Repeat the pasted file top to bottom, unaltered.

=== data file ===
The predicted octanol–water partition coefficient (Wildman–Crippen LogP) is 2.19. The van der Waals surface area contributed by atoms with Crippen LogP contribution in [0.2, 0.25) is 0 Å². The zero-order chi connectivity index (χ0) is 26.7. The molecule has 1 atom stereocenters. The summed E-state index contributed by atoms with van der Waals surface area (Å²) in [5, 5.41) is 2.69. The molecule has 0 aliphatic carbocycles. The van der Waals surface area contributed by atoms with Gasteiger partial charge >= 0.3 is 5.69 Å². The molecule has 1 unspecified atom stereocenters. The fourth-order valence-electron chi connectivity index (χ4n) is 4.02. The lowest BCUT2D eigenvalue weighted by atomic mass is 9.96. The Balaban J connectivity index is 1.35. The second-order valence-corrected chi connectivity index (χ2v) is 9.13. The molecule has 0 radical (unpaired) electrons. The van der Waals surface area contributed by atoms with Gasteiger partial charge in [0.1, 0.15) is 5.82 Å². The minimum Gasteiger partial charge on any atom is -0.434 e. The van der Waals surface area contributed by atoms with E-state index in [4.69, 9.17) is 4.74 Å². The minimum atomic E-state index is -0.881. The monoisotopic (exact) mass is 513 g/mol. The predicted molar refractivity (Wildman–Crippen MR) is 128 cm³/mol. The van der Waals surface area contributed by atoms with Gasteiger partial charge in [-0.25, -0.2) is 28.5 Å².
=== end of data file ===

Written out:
The predicted octanol–water partition coefficient (Wildman–Crippen LogP) is 2.19. The van der Waals surface area contributed by atoms with Crippen LogP contribution in [0.2, 0.25) is 0 Å². The zero-order chi connectivity index (χ0) is 26.7. The molecule has 1 atom stereocenters. The summed E-state index contributed by atoms with van der Waals surface area (Å²) in [5, 5.41) is 2.69. The molecule has 0 aliphatic carbocycles. The van der Waals surface area contributed by atoms with Gasteiger partial charge >= 0.3 is 5.69 Å². The molecule has 1 unspecified atom stereocenters. The fourth-order valence-electron chi connectivity index (χ4n) is 4.02. The lowest BCUT2D eigenvalue weighted by atomic mass is 9.96. The Balaban J connectivity index is 1.35. The second-order valence-corrected chi connectivity index (χ2v) is 9.13. The molecule has 0 radical (unpaired) electrons. The van der Waals surface area contributed by atoms with Gasteiger partial charge in [0.1, 0.15) is 5.82 Å². The minimum Gasteiger partial charge on any atom is -0.434 e. The van der Waals surface area contributed by atoms with E-state index in [4.69, 9.17) is 4.74 Å². The minimum atomic E-state index is -0.881. The monoisotopic (exact) mass is 513 g/mol. The predicted molar refractivity (Wildman–Crippen MR) is 128 cm³/mol. The van der Waals surface area contributed by atoms with Gasteiger partial charge in [-0.25, -0.2) is 28.5 Å².